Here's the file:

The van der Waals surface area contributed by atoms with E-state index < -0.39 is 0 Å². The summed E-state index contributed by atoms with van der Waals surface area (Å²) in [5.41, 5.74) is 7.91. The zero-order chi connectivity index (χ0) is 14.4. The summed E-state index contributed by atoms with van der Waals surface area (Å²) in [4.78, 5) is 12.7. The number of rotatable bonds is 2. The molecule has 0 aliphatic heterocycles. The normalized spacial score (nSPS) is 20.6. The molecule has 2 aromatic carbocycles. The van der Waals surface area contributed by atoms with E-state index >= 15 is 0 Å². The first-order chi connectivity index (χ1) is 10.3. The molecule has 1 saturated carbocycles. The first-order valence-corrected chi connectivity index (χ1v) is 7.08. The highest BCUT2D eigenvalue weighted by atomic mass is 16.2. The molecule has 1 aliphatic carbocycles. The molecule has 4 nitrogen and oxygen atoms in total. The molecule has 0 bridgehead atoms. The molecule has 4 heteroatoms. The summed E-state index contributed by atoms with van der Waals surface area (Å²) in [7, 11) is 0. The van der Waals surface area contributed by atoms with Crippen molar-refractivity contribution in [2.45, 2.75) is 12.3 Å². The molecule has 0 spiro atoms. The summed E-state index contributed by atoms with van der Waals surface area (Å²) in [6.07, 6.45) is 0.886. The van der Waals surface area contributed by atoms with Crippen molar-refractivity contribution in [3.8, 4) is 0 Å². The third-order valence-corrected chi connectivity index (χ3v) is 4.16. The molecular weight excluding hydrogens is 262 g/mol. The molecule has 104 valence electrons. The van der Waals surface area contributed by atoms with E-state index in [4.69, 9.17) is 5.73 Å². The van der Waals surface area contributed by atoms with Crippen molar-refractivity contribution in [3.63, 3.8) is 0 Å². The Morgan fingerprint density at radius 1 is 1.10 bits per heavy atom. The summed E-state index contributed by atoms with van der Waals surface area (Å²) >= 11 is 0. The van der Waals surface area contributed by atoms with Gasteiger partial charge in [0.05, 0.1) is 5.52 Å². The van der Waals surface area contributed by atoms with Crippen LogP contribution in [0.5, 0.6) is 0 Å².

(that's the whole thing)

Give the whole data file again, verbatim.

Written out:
The van der Waals surface area contributed by atoms with E-state index < -0.39 is 0 Å². The summed E-state index contributed by atoms with van der Waals surface area (Å²) in [5.41, 5.74) is 7.91. The zero-order chi connectivity index (χ0) is 14.4. The summed E-state index contributed by atoms with van der Waals surface area (Å²) in [4.78, 5) is 12.7. The number of rotatable bonds is 2. The molecule has 0 aliphatic heterocycles. The normalized spacial score (nSPS) is 20.6. The molecule has 2 aromatic carbocycles. The van der Waals surface area contributed by atoms with E-state index >= 15 is 0 Å². The first-order chi connectivity index (χ1) is 10.3. The molecule has 1 saturated carbocycles. The first-order valence-corrected chi connectivity index (χ1v) is 7.08. The highest BCUT2D eigenvalue weighted by atomic mass is 16.2. The molecule has 1 aliphatic carbocycles. The molecule has 4 nitrogen and oxygen atoms in total. The molecule has 0 bridgehead atoms. The molecule has 4 heteroatoms. The summed E-state index contributed by atoms with van der Waals surface area (Å²) in [7, 11) is 0. The van der Waals surface area contributed by atoms with Crippen molar-refractivity contribution in [2.45, 2.75) is 12.3 Å². The molecule has 0 spiro atoms. The summed E-state index contributed by atoms with van der Waals surface area (Å²) in [6.07, 6.45) is 0.886. The van der Waals surface area contributed by atoms with Crippen molar-refractivity contribution in [3.8, 4) is 0 Å². The third-order valence-corrected chi connectivity index (χ3v) is 4.16. The molecular weight excluding hydrogens is 262 g/mol. The molecule has 104 valence electrons. The van der Waals surface area contributed by atoms with E-state index in [4.69, 9.17) is 5.73 Å². The van der Waals surface area contributed by atoms with Crippen molar-refractivity contribution in [3.63, 3.8) is 0 Å². The Morgan fingerprint density at radius 1 is 1.10 bits per heavy atom. The summed E-state index contributed by atoms with van der Waals surface area (Å²) >= 11 is 0. The van der Waals surface area contributed by atoms with Gasteiger partial charge in [0.05, 0.1) is 5.52 Å². The van der Waals surface area contributed by atoms with Crippen LogP contribution in [0.5, 0.6) is 0 Å².